Next, we went to the known five-star Sonesta St George Hotel to board a felucca, a traditional wooden sailing boat for an enjoyable lunch cruise along the River Nile. The weather was most pleasant being on the water with a light breeze and we were served an elegant Egyptian lunch with plenty of food. Fortunately, we had our guide, Nebe, on our boat to help explain the different dishes. It was a treat for us to try the different foods. We crossed the river to the west bank to head to our next stop, Valley of the Kings. Along the way, we got a quick view of Queen Hatshepsut Temple, which is set on the foot of a limestone mountain, dating back to the 15th century B.C. It is built as a series of grand terraces with rows of square granite columns blending with the mountains. The walls are adorned with scenes from her expedition to Somalia in search of incense trees. We were disappointed in that we did not get to stop for at least some photos.
Further out in the west bank, the Valley of the Kings is set in an arid desert landscape and where the Pharoahs chose to bury their dead. There are currently 64 known tombs, the last being found just recently. Most of these royal sepulchers are long galleries excavated into the rock, with chambers at various intervals. When we arrived it was really hot, so our guide explained the guidelines and about all the persistent vendors. We were not allowed to take any cameras of any kind and to be extremely careful; all the Egyptians want money for everything! We took a short train ride up the hill to the start of the tombs. Our tour only took us to three of these tombs; Rameses IV, VII and XI, where we were given very limited time to "explore" the interiors of the valley tombs while marveling at their elaborate wall paintings. Between each tomb, our guide would give an explanation, while constantly being bothered by the “vendors”. They did not want to accept “NO” and just kept following you when walking outside. Then, inside the tombs the so-called “guards” would offer information or assistance and then expect you to pay them a tip. We were disappointed that we only got to see three tombs and then with all the begging, it was not the most pleasant experience. Unfortunately, we did not get to see the Tomb of Tutankhamen, which was only discovered in 1922. “King Tut” was buried with a lavish inventory of jewelry of all sorts, toys, games, furniture, clothing and weapons. Most impressive of all is the wonderful gold mask that says so much about the high quality of Egyptian craftsmanship. The Egyptian Museum in Cairo houses these treasures today. Tut was a young man when he died, after only ruling for 10 years.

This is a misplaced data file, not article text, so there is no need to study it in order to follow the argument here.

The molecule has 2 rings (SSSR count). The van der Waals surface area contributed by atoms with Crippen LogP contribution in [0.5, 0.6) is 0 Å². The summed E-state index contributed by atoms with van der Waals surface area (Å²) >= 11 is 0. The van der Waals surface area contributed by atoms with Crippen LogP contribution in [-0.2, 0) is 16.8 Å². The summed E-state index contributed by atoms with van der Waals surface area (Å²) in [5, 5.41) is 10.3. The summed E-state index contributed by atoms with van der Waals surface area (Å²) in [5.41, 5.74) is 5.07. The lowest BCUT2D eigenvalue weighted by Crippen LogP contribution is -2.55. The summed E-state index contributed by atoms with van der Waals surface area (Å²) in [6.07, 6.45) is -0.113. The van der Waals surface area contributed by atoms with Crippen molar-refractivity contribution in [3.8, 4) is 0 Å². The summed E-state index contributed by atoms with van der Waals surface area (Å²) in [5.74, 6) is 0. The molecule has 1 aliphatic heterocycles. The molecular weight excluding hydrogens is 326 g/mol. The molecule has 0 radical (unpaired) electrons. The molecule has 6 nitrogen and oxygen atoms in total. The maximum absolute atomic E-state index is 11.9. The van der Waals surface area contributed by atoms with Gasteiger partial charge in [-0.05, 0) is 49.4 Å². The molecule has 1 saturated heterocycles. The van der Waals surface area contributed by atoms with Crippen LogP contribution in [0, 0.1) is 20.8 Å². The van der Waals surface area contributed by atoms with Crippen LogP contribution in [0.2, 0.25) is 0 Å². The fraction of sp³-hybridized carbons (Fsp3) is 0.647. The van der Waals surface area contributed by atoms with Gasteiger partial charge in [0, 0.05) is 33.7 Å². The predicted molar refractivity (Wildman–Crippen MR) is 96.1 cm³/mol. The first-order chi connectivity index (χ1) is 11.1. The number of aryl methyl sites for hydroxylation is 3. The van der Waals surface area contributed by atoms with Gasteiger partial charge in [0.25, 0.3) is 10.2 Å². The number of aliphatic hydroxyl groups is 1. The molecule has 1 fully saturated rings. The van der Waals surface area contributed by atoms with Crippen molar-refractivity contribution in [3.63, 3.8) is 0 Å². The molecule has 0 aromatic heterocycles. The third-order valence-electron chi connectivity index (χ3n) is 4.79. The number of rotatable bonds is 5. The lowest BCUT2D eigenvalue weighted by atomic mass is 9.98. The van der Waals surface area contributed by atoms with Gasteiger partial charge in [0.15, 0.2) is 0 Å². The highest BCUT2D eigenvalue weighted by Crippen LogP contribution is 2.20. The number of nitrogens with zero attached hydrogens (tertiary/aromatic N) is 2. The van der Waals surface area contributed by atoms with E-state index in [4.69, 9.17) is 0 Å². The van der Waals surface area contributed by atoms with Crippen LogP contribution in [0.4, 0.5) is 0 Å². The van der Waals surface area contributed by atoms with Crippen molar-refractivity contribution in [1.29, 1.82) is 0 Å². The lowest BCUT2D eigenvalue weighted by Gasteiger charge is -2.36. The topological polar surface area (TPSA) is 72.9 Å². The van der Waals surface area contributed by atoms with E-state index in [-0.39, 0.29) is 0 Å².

Our next to last stop was a short one at the Colossi of Memnon back in the west bank of Luxor. Then, we were taken to some required store for shopping and a restroom break before the long ride back to the ship. Egyptian regulations are very strict about when and where buses can travel at certain times of the day, thus we had to leave by pre-arranged times. We could not go on the highway road that we arrived on, so had to use the “agricultural road” that ran along the canal. This was a very slow road with lots of traffic, including donkey carts, hauling trucks, motorbikes, bicycles and lots of people, plus it was dark. It took us 2 hours before we reached the open desert road. Vehicles do not use headlights, some only with what we would call parking lights. Many times a two-lane road became a three or four lane road because of vehicles passing. We finally made it back to Safaga and our ship after 4 hours. When we got off the bus, another sandstorm was happening. Needless to say, we were glad to be back onboard & “home” safely.